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Google’s recent announcement of its ‘helpful content update’ has got the digital marketing industry in a spin as they try to work out what it means for content creators.

The move is part of a wider effort on the part of the internet giant to improve the experience of using Search and finding websites with information that’s actually relevant to the end user.

Danny Sullivan, Public Liaison for Search at Google, wrote a blog outlining the thought processes behind the changes ongoing for the next few months in which they said: “We continually update Search to make sure we’re helping you find high quality content. Next week, we’ll launch the “helpful content update” to tackle content that seems to have been primarily created for ranking well in search engines rather than to help or inform people. 

“This ranking update will help make sure that unoriginal, low quality content doesn’t rank highly in Search, and our testing has found it will especially improve results related to online education, as well as arts and entertainment, shopping and tech-related content.”

How does Google Search work?

While there’s no definitive answer from the social media platform, Google does include information for some elements its algorithms are considering. These include the words of the search query, relevance and usability of pages, the expertise of the source and the location of the searcher.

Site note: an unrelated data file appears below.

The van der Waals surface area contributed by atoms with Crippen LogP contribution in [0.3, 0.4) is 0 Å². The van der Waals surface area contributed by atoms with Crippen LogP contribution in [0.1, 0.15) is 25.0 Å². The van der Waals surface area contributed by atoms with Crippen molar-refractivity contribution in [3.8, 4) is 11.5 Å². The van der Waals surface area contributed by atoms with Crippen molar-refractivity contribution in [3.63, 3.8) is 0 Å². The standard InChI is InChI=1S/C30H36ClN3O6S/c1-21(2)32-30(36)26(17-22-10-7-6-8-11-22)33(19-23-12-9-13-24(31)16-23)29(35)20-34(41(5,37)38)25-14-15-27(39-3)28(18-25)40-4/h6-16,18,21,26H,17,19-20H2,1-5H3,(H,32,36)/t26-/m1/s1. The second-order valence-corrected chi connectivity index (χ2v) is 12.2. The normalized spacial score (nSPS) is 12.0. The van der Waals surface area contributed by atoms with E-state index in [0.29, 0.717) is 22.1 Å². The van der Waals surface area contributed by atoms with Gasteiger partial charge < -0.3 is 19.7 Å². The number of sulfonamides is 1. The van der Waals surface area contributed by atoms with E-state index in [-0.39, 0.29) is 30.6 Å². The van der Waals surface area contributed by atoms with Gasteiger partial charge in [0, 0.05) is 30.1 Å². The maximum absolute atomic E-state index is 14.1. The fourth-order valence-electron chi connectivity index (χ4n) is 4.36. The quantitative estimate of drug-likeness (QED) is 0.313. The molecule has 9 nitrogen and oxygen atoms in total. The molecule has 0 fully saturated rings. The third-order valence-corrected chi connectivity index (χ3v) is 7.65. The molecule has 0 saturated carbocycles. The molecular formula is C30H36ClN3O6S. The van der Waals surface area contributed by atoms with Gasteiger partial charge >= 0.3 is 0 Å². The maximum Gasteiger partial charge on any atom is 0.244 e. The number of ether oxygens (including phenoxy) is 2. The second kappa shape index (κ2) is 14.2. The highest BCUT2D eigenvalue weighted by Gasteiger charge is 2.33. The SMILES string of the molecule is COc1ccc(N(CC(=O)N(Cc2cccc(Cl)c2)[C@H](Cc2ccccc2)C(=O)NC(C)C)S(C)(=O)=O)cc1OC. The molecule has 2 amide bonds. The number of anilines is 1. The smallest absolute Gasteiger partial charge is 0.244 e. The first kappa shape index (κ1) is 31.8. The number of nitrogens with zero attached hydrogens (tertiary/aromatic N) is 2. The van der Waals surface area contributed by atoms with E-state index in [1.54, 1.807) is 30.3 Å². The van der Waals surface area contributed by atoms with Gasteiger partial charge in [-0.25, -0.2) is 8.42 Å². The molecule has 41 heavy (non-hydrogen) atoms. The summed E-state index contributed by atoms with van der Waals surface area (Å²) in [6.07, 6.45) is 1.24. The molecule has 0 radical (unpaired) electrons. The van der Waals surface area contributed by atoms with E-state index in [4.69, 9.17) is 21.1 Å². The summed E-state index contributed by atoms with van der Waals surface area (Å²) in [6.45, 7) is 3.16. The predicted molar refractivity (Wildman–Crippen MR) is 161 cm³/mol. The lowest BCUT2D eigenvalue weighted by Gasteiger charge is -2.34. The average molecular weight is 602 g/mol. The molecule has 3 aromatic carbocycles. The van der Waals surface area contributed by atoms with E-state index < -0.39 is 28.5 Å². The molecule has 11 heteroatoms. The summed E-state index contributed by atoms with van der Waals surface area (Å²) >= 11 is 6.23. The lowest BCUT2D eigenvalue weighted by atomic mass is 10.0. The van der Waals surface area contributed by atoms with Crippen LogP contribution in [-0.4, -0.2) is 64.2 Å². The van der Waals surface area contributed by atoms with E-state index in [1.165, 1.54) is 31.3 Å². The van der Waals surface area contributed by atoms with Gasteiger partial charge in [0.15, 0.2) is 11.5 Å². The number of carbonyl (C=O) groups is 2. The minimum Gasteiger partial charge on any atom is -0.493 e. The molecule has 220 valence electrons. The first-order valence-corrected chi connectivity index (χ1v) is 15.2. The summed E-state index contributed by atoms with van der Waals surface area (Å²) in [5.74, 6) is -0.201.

The weight applied to each factor varies depending on the nature of the query. For example, the freshness of the content plays a bigger role in answering queries about current news topics than it does about dictionary definitions.

Google also invests in systems which help remove deceptive or manipulative behaviour so that spam sites don’t rise in its SERPs output. 

This guide is helpful for any new business starting out who wish to get their website on Google Search.

So what does the update mean for digital marketing teams?

Focus on people-first content

Google’s intention with the ‘helpful content update’ is to better reward creators whose content makes visitors feel like they’ve had a satisfying experience, while content which doesn’t meet expectations won’t perform as well.

Creators who focus on people-first content will produce copy that is already helpful and satisfying to the end user. Utilising SEO best practices in addition to writing with people in mind, helps provide additional value.

Answering yes to the six questions below mean you’re already creating the right kind of content and using a people-first approach:

  1. Do you have an existing or intended audience for your business or site that would find the content useful if they came directly to you?
  2. Does your content clearly demonstrate first-hand expertise and a depth of knowledge (for example, expertise that comes from having actually used a product or service, or visiting a place)?
  3. Does your site have a primary purpose or focus?
  4. After reading your content, will someone leave feeling they’ve learned enough about a topic to help achieve their goal?
  5. Will someone reading your content leave feeling like they’ve had a satisfying experience?
  6. Are you keeping in mind Google’s guidance for core updates and for product reviews?

Don’t write for search engines

It seems to be a fairly self-explanatory statement to make, but don’t write your content with the SEO in mind. 

Your focus should be on providing information that potential clients are looking for and which existing customers would find helpful. Google’s own Search Engine Optimisation guide goes into detail about how the company uses information it finds on your website for indexing.